Voices from the Past: Greek-Australian migration stories come alive

A digital archive of memories and histories

Nothing can awaken the past more powerfully than the sound of a voice.

We can now listen to Greek Australians narrate their life story and migration experience from the mid-20th Century, thanks to the extraordinary collection of oral histories and visual images that are available on the website of the State Library of New South Wales.

“The Gregorios and Stavrini Onisforou Oral History Collection” went live a few weeks ago, allowing us to connect with the past in a deeply intimate and personal way. Thirty compelling stories -and more to come- available in both English and Greek, breathe life into historical events with rich context and humanity.

The project has been many years in the making, with the first interview conducted in March 2017, George Kouvaros, the project leader and Professor at the University of NSW, told Neos Kosmos.

“It began as a collaboration between the Greek Orthodox Community of NSW and the department of Hellenic Studies at UNSW, an idea that everyone thought was certainly needed.”

Persefoni Mousmoutis, Surry Hill. c. 1964. Image reproduced with permission of Stavroula Mousmoutis/Greek-Australian Archive

Initial fundraising efforts began in 2016, with the Greek Orthodox Community of NSW contributing the first $10,000, and subsequent donations from the community raising additional funds. But the significant turning point was in 2019 when the Onisforou family donated $150,000, leading to the collection being named in honour of their parents, Gregorios and Stavrini Onisforou.

At around the same time a grant was also secured from the Australian Research Council, allowing the project to really take off, and the partnership with the State Library to be formalised.

“The State Library NSW was very supportive right from the start, which meant that it would become a project whose reach and significance would be go beyond the needs of the Greek community. It would be a resource available to everyone.”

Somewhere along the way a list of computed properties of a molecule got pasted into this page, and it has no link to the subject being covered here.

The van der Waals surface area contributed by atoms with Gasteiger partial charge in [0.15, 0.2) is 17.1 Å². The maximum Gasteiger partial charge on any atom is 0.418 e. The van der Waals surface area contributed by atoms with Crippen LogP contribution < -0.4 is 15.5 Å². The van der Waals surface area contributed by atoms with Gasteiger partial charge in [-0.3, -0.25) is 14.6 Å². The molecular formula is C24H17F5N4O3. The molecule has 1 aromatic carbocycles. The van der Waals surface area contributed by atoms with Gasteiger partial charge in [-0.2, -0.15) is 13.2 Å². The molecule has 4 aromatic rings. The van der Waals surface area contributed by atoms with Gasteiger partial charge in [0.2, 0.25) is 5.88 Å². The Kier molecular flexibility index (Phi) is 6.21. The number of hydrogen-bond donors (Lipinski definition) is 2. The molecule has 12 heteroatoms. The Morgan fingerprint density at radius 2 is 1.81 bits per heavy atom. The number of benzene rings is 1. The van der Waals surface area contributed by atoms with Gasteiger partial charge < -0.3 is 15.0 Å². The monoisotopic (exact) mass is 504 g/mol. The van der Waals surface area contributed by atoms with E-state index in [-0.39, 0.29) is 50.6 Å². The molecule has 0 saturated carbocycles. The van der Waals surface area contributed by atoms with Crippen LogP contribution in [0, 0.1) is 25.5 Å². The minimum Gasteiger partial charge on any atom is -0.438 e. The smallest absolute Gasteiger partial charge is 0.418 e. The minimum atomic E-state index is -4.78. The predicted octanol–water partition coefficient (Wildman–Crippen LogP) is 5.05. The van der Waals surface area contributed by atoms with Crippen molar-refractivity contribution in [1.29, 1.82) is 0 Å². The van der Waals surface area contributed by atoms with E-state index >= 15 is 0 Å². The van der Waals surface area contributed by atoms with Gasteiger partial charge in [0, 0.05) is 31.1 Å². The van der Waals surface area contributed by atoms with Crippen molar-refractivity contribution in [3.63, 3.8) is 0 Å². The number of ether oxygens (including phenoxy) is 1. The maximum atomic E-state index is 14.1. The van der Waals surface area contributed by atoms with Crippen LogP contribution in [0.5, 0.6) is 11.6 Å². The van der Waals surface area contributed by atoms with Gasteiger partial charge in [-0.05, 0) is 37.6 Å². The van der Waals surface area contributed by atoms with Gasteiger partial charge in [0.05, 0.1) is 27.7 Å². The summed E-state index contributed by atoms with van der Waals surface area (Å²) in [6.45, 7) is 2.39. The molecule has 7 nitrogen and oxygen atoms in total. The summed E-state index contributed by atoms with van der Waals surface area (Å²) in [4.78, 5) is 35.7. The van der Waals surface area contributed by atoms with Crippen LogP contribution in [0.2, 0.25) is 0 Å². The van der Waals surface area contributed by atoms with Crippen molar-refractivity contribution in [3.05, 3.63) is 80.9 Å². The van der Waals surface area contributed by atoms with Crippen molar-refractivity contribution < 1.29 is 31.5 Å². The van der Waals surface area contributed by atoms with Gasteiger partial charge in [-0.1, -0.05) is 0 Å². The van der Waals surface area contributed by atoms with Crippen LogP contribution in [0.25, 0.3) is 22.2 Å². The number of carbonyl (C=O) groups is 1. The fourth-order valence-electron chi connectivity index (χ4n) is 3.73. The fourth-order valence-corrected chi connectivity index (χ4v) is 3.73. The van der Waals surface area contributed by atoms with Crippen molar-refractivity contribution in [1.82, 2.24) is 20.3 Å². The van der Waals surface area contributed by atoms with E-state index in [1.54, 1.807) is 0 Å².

The project attracted public interest early on, leading many to share their stories.

“It was often a very emotional experience for both the person being interviewed and the interviewer. Because these people are telling their stories at a particular time in their lives, when they know that they are reaching the final stages. All their experiences they had processed in various ways. But to talk about all that, to someone who is a relative stranger, required a lot of courage and a lot of resilience. And unsurprisingly, it brought up a range of emotions to do with experiences that had been kept pretty much in check for a long time.”

Stavroulla Onisforou holding baby Theo Onisforou, Paddington, 1957. Image reproduced with permission of Theo Onisforou/Greek-Australian Archive

“What these interviews do is they provide a real human dimension, a much more fine-grained understanding of what this generation went through. The individual dramas, things that went right, things that went wrong, the pain, as well as the joy.”

For Maria Savvidis, president of Oral Histories NSW, who joined the project in 2019, to support professional interviewing techniques and archival quality recordings, this journey has been emotional and deeply personal.

“You hear the dialect, the tone, the age, the emotion in people’s voices. It’s very emotional for me but there’s also something very comforting about it. You feel like you’re just sitting around with your yaya, listening to stories, which I think so many of us can relate to.”

Maria Savvidis, president of Oral Histories NSW. Photo: Supplied/Joy Lai

We grew up hearing stories from our older family members, Savvidis continues. “And this is that, but on a huge scale, and across the Greek mainland, the islands, Cyprus, Turkey and Egypt. So, it’s just this epic version of that personal experience that we’ve all had with our grandparents or uncles and aunties and parents.”